Frances Mitchell Rountree, member of the Texas House of Representatives from 1931 to 1933, was the first woman elected to represent Brazos County in the Texas legislature. Born in Llano, Texas, on March 19, 1880, she was the daughter of Thomas C. and Lulu M. (Clark) Mitchell. She attended Southwestern University, but there is no evidence that she graduated from that institution. She married Lee J. Rountree on April 2, 1902, in Williamson County. There were no children from the marriage. In Bryan, her husband established a newspaper—the Bryan Daily News (which later became known as the Bryan Daily Eagle). She managed the Eagle when her husband served in the Texas legislature in Austin. Rountree assumed responsibility for the editorship on the death of her husband, while he was serving as a state legislator in 1923. Her handling of the Eagle’s publication was evidence of her extensive involvement in the surrounding community. The paper was utilized as an advocate for Bryan’s Carnegie Library and other local needs.
Rountree served one term in the Texas House of Representatives as the Democratic representative for District 26 (Brazos and Grimes counties). She was elected as the first woman to represent the county of Brazos for the Forty-second Texas Legislature (January 13, 1931, to January 10, 1933). She was one of five women Texas legislators elected that year. The other representatives were Sarah Hughes, Helen Moore, Cora Strong, and Margie Neal. This marked the largest contingent of Texas women lawmakers up to that time. Rountree continued her husband’s work on the Brazos River Conservation and Reclamation District while in office. She participated in several committees: Appropriations; Education; Privileges, Suffrage and Elections; and School Districts. In her role on these committees, she sponsored five bills; two became law. One bill enabled the governor to exchange highway rights of way, and the second law established a training facility for firefighters at Texas A&M College (now Texas A&M University). She successfully fought a repeal of the “blue laws” that would have permitted theaters in the state to open for business on Sundays. She also served as a Texas delegate to the Democratic National Conventions of 1928, 1936, and 1944.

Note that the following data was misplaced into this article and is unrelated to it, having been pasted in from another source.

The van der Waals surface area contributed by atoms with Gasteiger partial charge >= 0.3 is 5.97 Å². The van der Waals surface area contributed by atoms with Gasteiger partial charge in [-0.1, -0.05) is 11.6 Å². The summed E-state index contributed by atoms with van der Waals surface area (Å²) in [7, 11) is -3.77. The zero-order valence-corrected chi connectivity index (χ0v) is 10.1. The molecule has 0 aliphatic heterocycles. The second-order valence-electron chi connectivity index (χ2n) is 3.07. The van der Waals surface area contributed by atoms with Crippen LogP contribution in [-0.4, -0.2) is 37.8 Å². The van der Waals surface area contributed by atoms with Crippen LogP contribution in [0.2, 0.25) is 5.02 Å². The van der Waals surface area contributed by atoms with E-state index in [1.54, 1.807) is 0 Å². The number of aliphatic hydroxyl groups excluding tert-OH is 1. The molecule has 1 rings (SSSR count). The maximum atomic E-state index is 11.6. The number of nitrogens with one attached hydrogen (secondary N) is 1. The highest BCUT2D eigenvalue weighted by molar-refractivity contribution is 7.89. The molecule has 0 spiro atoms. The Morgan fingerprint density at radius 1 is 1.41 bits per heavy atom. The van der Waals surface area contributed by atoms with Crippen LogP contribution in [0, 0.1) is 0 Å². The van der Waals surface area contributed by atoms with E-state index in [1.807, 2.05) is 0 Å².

After her work in the state legislature, Rountree returned to Bryan and resumed work as the editor and publisher of the Eagle. She became the first woman to head the Texas Editorial Association, and she served as vice president of the National Editorial Association. She retained her desire to remain active as a civic leader in the community and maintained membership on the executive board of the Texas Federation of Women’s Clubs. She was also the first woman to lead the Bryan Chamber of Commerce. Rountree was active in the Children’s Education Foundation and worked in the local library to promote literacy for children.
Frances Mitchell Rountree died in Bryan on December 5, 1956. There are several different conflicting documentations regarding her death. One report indicates that she collapsed at her desk and died of a stroke. Her death certificate records death as a result of chronic sapremia, which was a term to describe toxicity caused by a presence in the blood of putrefactive bacteria often accompanied by gangrene. Rountree had received burns from an x-ray fourteen years prior that never healed. She was buried at the Bryan City Cemetery in Bryan, Texas.